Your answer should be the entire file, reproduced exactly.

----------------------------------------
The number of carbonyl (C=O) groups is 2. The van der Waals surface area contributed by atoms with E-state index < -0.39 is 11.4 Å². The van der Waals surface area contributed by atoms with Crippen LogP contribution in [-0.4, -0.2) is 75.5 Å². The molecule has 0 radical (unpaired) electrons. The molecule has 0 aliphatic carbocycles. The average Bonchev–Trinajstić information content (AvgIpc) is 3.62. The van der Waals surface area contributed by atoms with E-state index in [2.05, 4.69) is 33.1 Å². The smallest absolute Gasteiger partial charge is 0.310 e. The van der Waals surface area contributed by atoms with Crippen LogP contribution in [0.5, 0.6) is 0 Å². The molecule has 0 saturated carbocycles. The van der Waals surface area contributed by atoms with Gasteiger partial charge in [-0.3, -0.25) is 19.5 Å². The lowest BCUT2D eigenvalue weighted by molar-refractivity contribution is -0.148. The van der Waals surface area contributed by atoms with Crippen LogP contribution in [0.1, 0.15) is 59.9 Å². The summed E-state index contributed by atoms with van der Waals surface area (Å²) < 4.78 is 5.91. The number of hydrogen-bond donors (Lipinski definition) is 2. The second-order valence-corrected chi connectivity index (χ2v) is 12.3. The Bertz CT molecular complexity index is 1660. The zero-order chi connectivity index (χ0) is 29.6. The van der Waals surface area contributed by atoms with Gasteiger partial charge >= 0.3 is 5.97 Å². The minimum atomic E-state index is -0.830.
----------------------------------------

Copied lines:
The number of carbonyl (C=O) groups is 2. The van der Waals surface area contributed by atoms with E-state index < -0.39 is 11.4 Å². The van der Waals surface area contributed by atoms with Crippen LogP contribution in [-0.4, -0.2) is 75.5 Å². The molecule has 0 radical (unpaired) electrons. The molecule has 0 aliphatic carbocycles. The average Bonchev–Trinajstić information content (AvgIpc) is 3.62. The van der Waals surface area contributed by atoms with E-state index in [2.05, 4.69) is 33.1 Å². The smallest absolute Gasteiger partial charge is 0.310 e. The van der Waals surface area contributed by atoms with Crippen LogP contribution in [0.5, 0.6) is 0 Å². The molecule has 0 saturated carbocycles. The van der Waals surface area contributed by atoms with Gasteiger partial charge in [-0.3, -0.25) is 19.5 Å². The lowest BCUT2D eigenvalue weighted by molar-refractivity contribution is -0.148. The van der Waals surface area contributed by atoms with Crippen LogP contribution in [0.1, 0.15) is 59.9 Å². The summed E-state index contributed by atoms with van der Waals surface area (Å²) < 4.78 is 5.91. The number of hydrogen-bond donors (Lipinski definition) is 2. The second-order valence-corrected chi connectivity index (χ2v) is 12.3. The Bertz CT molecular complexity index is 1660. The zero-order chi connectivity index (χ0) is 29.6. The van der Waals surface area contributed by atoms with Gasteiger partial charge >= 0.3 is 5.97 Å². The minimum atomic E-state index is -0.830.